We use mysql with Rails. We also use foreign-keys, views, triggers and stored procedures.
Rails's mysql gem still doesn't know how to handle any of the above yet... which is kind of inconvenient if you want to test your application.
The problem arises because even with a SQL schema dump - it only dumps the tables and foreign keys. No views, no triggers, no stored procedures. If you have code that relies on these... your application starts getting MySql errors.
Luckily there seems to be a solution with the db_structure_ext gem, which I've been using happily now for a couple of weeks.
I found the README isn't at all clear as to how to get it set up, so here's some basic instructions on how I made it work with MySQL on Rails 2.3.X
1) Install it as per the README:
gem install db_structure_ext and/or add gem 'db_structure_ext' to Gemfile and then bundle install
2) require it in your Rakefile
# extended db-structure-dump (also does triggers, routines etc) require 'db_structure_ext/tasks'
3) Monkey-patch ActiveRecord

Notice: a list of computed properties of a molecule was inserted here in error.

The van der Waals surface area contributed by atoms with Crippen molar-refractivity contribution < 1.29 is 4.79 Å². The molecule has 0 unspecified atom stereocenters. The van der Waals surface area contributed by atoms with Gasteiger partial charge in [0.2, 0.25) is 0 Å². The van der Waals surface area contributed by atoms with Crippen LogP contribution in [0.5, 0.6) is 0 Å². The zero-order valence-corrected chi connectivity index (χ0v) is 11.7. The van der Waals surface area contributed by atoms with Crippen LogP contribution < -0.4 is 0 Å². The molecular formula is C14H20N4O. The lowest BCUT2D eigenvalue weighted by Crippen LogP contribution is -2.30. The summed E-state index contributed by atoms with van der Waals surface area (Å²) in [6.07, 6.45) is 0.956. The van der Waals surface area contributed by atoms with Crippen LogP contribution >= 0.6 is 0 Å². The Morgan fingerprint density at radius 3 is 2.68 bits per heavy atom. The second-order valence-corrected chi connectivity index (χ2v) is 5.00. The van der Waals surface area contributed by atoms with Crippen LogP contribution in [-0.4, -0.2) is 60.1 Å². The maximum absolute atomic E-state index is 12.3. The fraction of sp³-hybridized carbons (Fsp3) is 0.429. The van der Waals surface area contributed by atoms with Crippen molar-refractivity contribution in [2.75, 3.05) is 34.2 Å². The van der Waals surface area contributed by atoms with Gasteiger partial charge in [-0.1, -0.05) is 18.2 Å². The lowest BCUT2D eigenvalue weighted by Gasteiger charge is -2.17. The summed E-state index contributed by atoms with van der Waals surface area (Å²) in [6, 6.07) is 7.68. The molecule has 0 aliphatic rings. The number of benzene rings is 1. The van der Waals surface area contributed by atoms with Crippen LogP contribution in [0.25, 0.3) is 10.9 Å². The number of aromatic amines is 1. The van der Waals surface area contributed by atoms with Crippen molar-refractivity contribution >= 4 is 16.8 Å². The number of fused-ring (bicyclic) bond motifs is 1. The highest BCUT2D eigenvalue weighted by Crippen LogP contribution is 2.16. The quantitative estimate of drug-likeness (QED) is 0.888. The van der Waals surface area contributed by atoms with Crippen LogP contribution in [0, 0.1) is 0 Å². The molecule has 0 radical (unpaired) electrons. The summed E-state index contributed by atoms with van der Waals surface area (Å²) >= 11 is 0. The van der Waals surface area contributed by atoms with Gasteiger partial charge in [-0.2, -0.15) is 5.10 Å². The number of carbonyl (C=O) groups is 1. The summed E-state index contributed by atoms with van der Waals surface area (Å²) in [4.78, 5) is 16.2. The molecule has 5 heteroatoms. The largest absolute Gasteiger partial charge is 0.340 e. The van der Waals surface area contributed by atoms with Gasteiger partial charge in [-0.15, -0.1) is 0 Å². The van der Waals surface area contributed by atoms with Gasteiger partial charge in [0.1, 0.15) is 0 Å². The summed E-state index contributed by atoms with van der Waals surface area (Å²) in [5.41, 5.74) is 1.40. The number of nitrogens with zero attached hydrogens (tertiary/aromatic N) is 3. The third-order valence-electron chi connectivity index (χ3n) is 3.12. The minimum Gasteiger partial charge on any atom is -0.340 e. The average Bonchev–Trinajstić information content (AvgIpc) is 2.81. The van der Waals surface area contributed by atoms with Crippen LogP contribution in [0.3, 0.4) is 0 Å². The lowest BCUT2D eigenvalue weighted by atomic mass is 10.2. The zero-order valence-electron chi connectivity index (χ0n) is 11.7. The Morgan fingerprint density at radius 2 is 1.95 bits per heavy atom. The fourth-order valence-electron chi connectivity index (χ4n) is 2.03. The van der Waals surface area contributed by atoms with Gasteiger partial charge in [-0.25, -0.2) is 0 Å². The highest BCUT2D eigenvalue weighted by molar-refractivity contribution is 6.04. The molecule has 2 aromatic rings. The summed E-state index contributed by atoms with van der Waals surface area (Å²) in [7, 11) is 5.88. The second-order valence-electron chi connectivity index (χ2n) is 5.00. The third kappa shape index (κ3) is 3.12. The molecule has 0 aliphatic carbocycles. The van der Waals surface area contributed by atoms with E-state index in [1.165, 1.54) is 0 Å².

Create a file call config/initializers/mysql_adapter.rb (or similar) and add the following code:
module ActiveRecord module ConnectionAdapters class MysqlAdapter require 'db_structure_ext/init_mysql_adapter' # This is an overridden implementation of the structure_dump so that the # rake take db:structure:dump will dump out the schema elements. def structure_dump connection_proxy = DbStructureExt::MysqlConnectionProxy.new(ActiveRecord::Base.connection) connection_proxy.structure_dump end end end end
You need this so that Active Record actually extends the new methods. If you don't do this, then you can call "structure_dump" yourself in your code, independently for certain tables. But the new functionality won't come through as the default for all of your db tables unless you extend MysqlAdapter as per above.